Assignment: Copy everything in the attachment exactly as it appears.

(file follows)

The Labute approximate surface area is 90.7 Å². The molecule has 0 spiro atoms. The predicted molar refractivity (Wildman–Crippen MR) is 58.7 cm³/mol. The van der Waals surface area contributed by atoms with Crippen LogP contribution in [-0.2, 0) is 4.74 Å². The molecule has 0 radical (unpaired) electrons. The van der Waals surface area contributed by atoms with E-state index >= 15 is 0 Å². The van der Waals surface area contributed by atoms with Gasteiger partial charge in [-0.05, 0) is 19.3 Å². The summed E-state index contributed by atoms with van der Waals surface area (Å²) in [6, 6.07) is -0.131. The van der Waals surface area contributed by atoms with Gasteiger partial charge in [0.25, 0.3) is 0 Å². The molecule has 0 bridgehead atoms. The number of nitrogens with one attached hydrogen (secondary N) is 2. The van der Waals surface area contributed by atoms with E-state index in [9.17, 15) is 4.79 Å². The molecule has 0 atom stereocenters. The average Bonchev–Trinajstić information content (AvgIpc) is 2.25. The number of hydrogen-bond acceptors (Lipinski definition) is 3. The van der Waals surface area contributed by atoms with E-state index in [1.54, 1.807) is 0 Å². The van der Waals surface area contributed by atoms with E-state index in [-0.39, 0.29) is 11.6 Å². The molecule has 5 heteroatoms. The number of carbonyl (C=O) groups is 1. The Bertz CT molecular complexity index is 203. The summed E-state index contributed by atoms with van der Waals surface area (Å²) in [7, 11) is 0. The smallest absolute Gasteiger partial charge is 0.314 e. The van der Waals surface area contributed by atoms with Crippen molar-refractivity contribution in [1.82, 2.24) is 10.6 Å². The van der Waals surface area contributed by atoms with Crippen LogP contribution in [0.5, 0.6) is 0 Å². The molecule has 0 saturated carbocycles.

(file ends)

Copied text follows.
The Labute approximate surface area is 90.7 Å². The molecule has 0 spiro atoms. The predicted molar refractivity (Wildman–Crippen MR) is 58.7 cm³/mol. The van der Waals surface area contributed by atoms with Crippen LogP contribution in [-0.2, 0) is 4.74 Å². The molecule has 0 radical (unpaired) electrons. The van der Waals surface area contributed by atoms with E-state index >= 15 is 0 Å². The van der Waals surface area contributed by atoms with Gasteiger partial charge in [-0.05, 0) is 19.3 Å². The summed E-state index contributed by atoms with van der Waals surface area (Å²) in [6, 6.07) is -0.131. The van der Waals surface area contributed by atoms with Gasteiger partial charge in [0.25, 0.3) is 0 Å². The molecule has 0 bridgehead atoms. The number of nitrogens with one attached hydrogen (secondary N) is 2. The van der Waals surface area contributed by atoms with E-state index in [9.17, 15) is 4.79 Å². The molecule has 0 atom stereocenters. The average Bonchev–Trinajstić information content (AvgIpc) is 2.25. The number of hydrogen-bond acceptors (Lipinski definition) is 3. The van der Waals surface area contributed by atoms with E-state index in [1.54, 1.807) is 0 Å². The van der Waals surface area contributed by atoms with E-state index in [-0.39, 0.29) is 11.6 Å². The molecule has 5 heteroatoms. The number of carbonyl (C=O) groups is 1. The Bertz CT molecular complexity index is 203. The summed E-state index contributed by atoms with van der Waals surface area (Å²) in [7, 11) is 0. The smallest absolute Gasteiger partial charge is 0.314 e. The van der Waals surface area contributed by atoms with Crippen molar-refractivity contribution in [1.82, 2.24) is 10.6 Å². The van der Waals surface area contributed by atoms with Crippen LogP contribution in [0.5, 0.6) is 0 Å². The molecule has 0 saturated carbocycles.